This new year – rethinking gratitude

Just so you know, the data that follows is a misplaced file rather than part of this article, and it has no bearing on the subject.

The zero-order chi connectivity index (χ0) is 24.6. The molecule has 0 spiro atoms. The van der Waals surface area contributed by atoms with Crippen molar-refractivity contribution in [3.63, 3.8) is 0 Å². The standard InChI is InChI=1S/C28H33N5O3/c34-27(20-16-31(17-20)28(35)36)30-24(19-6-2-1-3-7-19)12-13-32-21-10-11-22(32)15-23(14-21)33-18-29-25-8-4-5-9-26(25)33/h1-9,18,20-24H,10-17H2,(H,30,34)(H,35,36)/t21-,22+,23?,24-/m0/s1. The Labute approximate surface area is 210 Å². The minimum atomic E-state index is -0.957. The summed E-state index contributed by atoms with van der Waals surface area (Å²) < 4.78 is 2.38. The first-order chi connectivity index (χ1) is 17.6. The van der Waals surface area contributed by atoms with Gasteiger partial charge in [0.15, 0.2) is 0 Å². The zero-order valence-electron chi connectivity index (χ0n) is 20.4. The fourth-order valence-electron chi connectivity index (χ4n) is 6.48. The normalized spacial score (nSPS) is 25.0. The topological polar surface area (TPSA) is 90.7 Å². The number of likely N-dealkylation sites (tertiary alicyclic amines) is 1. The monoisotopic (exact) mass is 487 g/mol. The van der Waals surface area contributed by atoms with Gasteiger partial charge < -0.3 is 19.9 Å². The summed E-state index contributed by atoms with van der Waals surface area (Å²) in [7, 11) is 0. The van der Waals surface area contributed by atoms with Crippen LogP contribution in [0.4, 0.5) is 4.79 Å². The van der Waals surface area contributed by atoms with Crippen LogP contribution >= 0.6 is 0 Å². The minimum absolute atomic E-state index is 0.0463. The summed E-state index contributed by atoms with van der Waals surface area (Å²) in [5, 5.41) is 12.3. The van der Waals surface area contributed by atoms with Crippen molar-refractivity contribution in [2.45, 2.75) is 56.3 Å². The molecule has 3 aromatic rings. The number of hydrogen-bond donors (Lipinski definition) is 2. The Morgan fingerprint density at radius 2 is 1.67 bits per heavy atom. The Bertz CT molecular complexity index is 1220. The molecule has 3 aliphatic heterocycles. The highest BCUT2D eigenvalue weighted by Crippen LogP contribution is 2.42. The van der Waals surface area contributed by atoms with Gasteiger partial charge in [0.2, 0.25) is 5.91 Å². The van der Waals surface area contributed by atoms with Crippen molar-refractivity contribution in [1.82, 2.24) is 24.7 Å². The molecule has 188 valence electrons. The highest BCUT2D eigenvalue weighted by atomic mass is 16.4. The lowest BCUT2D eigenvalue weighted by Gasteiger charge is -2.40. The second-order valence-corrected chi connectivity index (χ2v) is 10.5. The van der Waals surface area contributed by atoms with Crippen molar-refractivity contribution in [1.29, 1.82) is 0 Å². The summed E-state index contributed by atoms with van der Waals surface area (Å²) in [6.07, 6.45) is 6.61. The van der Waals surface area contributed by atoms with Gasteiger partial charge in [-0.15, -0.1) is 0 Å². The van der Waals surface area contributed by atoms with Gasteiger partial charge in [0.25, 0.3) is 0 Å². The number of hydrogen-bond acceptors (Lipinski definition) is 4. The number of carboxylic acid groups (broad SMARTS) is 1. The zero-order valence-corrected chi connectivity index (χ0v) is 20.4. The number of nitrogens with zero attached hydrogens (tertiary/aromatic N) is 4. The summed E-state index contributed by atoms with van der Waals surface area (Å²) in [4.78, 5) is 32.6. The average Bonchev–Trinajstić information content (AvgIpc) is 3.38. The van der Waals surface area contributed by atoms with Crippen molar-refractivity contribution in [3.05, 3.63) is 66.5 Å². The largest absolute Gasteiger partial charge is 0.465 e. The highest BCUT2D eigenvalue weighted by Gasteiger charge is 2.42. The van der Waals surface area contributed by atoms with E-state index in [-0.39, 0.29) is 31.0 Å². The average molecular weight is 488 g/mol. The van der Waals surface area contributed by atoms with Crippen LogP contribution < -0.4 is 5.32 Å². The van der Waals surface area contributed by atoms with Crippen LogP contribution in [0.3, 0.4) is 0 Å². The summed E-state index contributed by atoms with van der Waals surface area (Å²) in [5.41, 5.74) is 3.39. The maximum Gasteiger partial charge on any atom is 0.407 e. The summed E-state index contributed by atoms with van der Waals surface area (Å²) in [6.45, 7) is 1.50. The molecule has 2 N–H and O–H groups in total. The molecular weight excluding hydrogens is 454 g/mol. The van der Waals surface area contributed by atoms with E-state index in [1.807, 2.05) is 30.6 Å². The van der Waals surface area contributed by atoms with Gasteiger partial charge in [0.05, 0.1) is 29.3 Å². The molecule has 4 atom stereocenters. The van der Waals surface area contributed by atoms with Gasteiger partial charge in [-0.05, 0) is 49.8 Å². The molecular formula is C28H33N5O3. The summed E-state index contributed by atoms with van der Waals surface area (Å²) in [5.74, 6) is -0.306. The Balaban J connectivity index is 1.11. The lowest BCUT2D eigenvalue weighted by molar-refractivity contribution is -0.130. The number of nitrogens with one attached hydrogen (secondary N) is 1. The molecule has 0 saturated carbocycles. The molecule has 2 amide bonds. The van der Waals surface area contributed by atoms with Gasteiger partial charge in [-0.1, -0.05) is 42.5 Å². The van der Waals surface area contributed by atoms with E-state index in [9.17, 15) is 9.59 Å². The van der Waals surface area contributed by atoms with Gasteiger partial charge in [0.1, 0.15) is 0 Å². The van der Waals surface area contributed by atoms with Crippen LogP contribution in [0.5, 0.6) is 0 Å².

first_imgShare on Facebook Tweet on Twitter By Jeremy David Engels, a Sherwin Early Career Professor in the Rock Ethics Institute, and Associate Professor of Communication Arts and Sciences, Pennsylvania State University. This article was first published in theconversation.comIt’s a new year, which means that it’s also time to imagine new beginnings and better futures. It’s time, in short, for New Year’s resolutions.Gratitude, in particular, has become a popular resolution. For many of us, living gratefully seems to promise more happiness in our lives.But what if we’ve got gratitude all wrong?I began writing my book “The Art of Gratitude” because I too believed that gratitude might offer an antidote to the anger, fear and resentment that characterize contemporary life. But as I read one self-help book about gratitude after another, it had the opposite effect on me. The more I read, the less grateful I felt.I came to ask, does the problem lie in how gratitude tends to be defined?The debt of gratitudeGratitude is often defined as a feeling of obligation and indebtedness toward those who give us a gift or help us out in some way. Consider how often many of us use the phrase, “I owe you a debt of gratitude,” or “One good turn deserves another.”What is the framework of gratitude? Eugene Kim, CC BYThe debt of gratitude idea dates back to the foundations of Western culture, to Aristotle, Cicero and the New Testament.According to a leading contemporary expert on gratitude, UC Davis psychology professor Robert Emmons, “To be grateful means to allow oneself to be placed in the position of recipient – to feel indebted and aware of one’s dependence on others.” Or, as Emmons argues elsewhere, gratitude is “an acknowledgement of debt,” and ingratitude “the refusal to admit one’s debt to others.”In this framework, people are debtors and the givers of debt. According to philosopher Shelly Kagan, “If someone does you a favor, you owe them something; you owe them a debt of gratitude.” People judge the value of others based on what they can offer. Emmons writes:“Gratitude requires that a giver give not only a gift but also a gift dear to himself – a ‘pearl of great price,’ as it were. … The degree to which we feel gratitude always hinges on this internal, secret assessment of cost: It is intrinsic to the emotion, and perfectly logical, that we don’t feel all that grateful for gifts that we receive that cost little or nothing to the giver.”In other words, gifts and kindnesses involve a calculation of “cost,” which extends to repayment: Gifts are calculated gestures that must be repaid with an expression of thanks and, if possible, reciprocal gifts.Thinking in such terms might encourage people to see their relationships in economic terms – as transactions to be judged by market criteria of gain and loss.To that end, the Christian radio show host Nancy Leigh DeMoss advises keeping a gratitude journal just like a bank statement or a checkbook registry, as a place to manage gratitude debts.“I want to encourage you to think of gratitude as being a debt you owe, the same way you’re called upon to pay your monthly bills.”The art of gratitudeGratitude is about more than individual happiness. My happiness is bound with yours and with everyone else’s.Gratitude authors, who urge us to focus on the debts we owe to others, are reminding us of this fact. I, however, argue in “The Art of Gratitude” that the rhetoric of the debt of gratitude sets us down a dangerous road. The trouble is that the value of our relationships cannot be calculated with numbers on the page, and trying to do so might make us miss out on what is most important.Take, for example, a recent gift I received – of a nice aluminum water bottle. A friend said that she saw it and thought of me. Of course, I thanked her. But rather than immediately calculate the cost of the gift and determine how I would repay her, I asked: “Why did you choose a water bottle?”She told me where she grew up in the United States, she did not have access to clean water. I travel a lot, and she wanted me to take clean water with me wherever I went. Moreover, she hoped that it would help to cut down on plastic bottle waste, because, she said, we all share this planet.I might have missed all of this had I only pondered on how best to repay it. Instead, this gift prompted a conversation that reminded me of our fundamental interconnectedness. My actions, she was saying, impacted her life, just as her actions impacted my own.Gratitude is an opportunity, not a debt. InesBazdar via www.shutterstock.comThis interconnected worldIt is crucial to recognize that our daily practices of gratitude have broader social and political implications.Say I feel gratitude for access to clean air in Central Pennsylvania. I feel this gratitude because I grew up with asthma, and I know how hard it can be to breathe polluted air. I need not feel indebted to anyone for this clean air. Clean air is not a gift. I am grateful because clean air is necessary for life.Same is true for clean water. There is currently, however, a potentially grave challenge to clean water in Centre County, Pennsylvania, where I live.Looking through grateful eyes, attuned to the support necessary to live and thrive, I can recognize a threat to clean water as a personal threat. Though it is personal, it cannot be remedied alone. I must reach out to others who will also be affected, so that we can act together to manage it.The takeaway of my book is that indebtedness is not the only way to relate. Examples like these prove that all of us are deeply dependent upon the material support of the earth, and that also speaks to our interconnectedness.My resolution this year is therefore to practice the art of gratitude by imagining my life, and the world in which I live, as an opportunity, not a debt. I resolve to focus on what is necessary, and to work together with others to make it possible for all to live and to live well, because we live together. I hope that you will join me. Also, the new Bachelor season…..he is just, okay. Please enter your comment! Recreation marijuana now has been allowed to be legal in Calif., Mass., and Maine as of New Year’s Day. Heard it on the news…… January 1, 2018 at 5:16 pm Reply Mama Mia Mama Mia Reply January 1, 2018 at 5:23 pm Mama Mia January 1, 2018 at 5:30 pm If medical marijuana is approved, my cats would like to obtain some medical marijuana cat- nip for their fur ball throat conditions…..LOL…ha ha ha Reply Reply Reply Mama Mia Mama Mia Reply A woman drove off into a Wildwood Boat Ramp, the Coleman Boat Ramp, and has died. I believe it was today sometime. Also, another woman, in an unrelated case, drove off down into the Astatula Boat Ramp, and died also back in Dec. A fisherman found the vehicle submerged there at the Astatula ramp, and called 911, and then her body was found floating out in the lake, closer to daybreak, and recovered. What is going on with these women drowning at these boat ramps??? Reply Reply Mama Mia Gov. DeSantis says new moment-of-silence law in public schools protects religious freedom Reply January 1, 2018 at 4:44 pm UF/IFAS in Apopka will temporarily house District staff; saves almost $400,000 January 1, 2018 at 5:17 pm Reply Reply Mama Mia Reply Looks like 34-27, UCF over Auburn….final. I am just grateful to be at home and sitting in front of the heater, keeping warm, and covered with fuzzy throws, snuggled up warm and cozy with my lap dog in my recliner. I watched the New Year shows at Times Square New Year’s Eve, thinking OMG, how can those people stand that kind of cold out there? Also watched the Las Vegas New Year Shows, with Britney Spears, and the crowds in New Orleans. Mariah Carey, in NY, was so desperate to show her boobs, as usual, that she wouldn’t cover them up, if it had of been 50 degrees below zero…. even though she had on that long white fur coat she kept open, that crazy hoochie….LOL Save my name, email, and website in this browser for the next time I comment. You have entered an incorrect email address! Please enter your email address here I might have to get out my heavier coat, that is fake fur lined, as it is suppose to get even colder. My husband is bringing in my delicate plants, that can’t take the cold. I hope there is not any frogs in them. One year a green frog got loose in our house, when we brought in the plants, and it screamed when our cat started playing cat and mouse with it, during the night, and it almost scared us to death screaming in the middle of the night, and we didn’t know what was screaming, as it sounded like a child screaming, until we turned on the light in the bedroom, and saw the green frog and took him back outside away from our cat. Reply center_img 16 COMMENTS January 1, 2018 at 5:44 pm Mama Mia Reply Mama Mia January 1, 2018 at 5:09 pm Mama Mia January 1, 2018 at 4:40 pm Mama Mia January 1, 2018 at 5:51 pm Mama Mia I saw the bicycle hybrid that combines a bicycle and a treadmill, like you walk on, for exercise. You stand up and just walk, as the bike wheels pull you along, and you are standing on a treadmill type belt, as you walk. I think they indicated it goes up to 17 miles an hour, rolling forward along the trails. They are available in College Park…….I forgot what they called them. There was a wreck earlier today at 441 and entrance to the road between Amscot and Wawa. We came by right after it happened, and later came back by, and the fire truck and wrecker were there. A small red compact car and another darker colored vehicle involved. January 1, 2018 at 5:53 pm Young Sheldon is coming on tonight. You know who he reminds me of…..LOL! January 1, 2018 at 7:13 pm Mama Mia January 1, 2018 at 5:55 pm LEAVE A REPLY Cancel reply Mama Mia January 1, 2018 at 5:47 pm Ambush of the cops in Colorado….a young cop with a wife and young kids was shot and killed, and other cops shot and injured….4, I believe. 100 rounds fired at the cops! An attack on a lady employee in Ocoee, at a massage spa, by a guy who sprayed some kind of burning chemical in her face, and who put a rope around her neck, and who had done other criminal acts…..and a Florida guy who booby trapped the front doorknob of their home to electrocute his wife, that was pregnant and that had planned on divorcing him…..the mean happenings continue right on into the New Year…… Mama Mia TAGStheconversation.com Previous articleResearch on how self-control works could help you stick with New Year’s resolutionsNext article5 New Year’s Resolutions for Your Vehicle Denise Connell RELATED ARTICLESMORE FROM AUTHOR Mama Mia I was so sorry to learn of the 35 year old lady’s death on Rock Springs Road, just before midnight of the New Year, just south of Lester Road, near Tahoe St. in the mobile home park, where she was on a bicycle riding along, and was peddling heading south along there, and lost control of her bicycle, for some reason, and fell out into the roadway, and was hit by a car driven by another lady, who did stop, and call 911. The lady on the bike was taken to the hospital, but died. It is so sad, it really reminds everyone of how fragile life is….prayers for her family….and may she RIP, God Bless Her Soul, I am so very sorry to hear this awful news. January 1, 2018 at 4:54 pm They do not suspect alcohol, as a factor, in either of the above two cases either….??? I am grateful for the super moon tonight beginning at about 9:30 pm or so……. January 1, 2018 at 7:32 pm Approved for pets, I mean……LOL ha ha ha Florida gas prices jump 12 cents; most expensive since 2014 I actually liked the dress that Melania Trump had on for the New Years Eve blow- out party. A very pretty pinkish metallic. I liked it. January 1, 2018 at 5:57 pm Please enter your name here Reply Reply last_img read more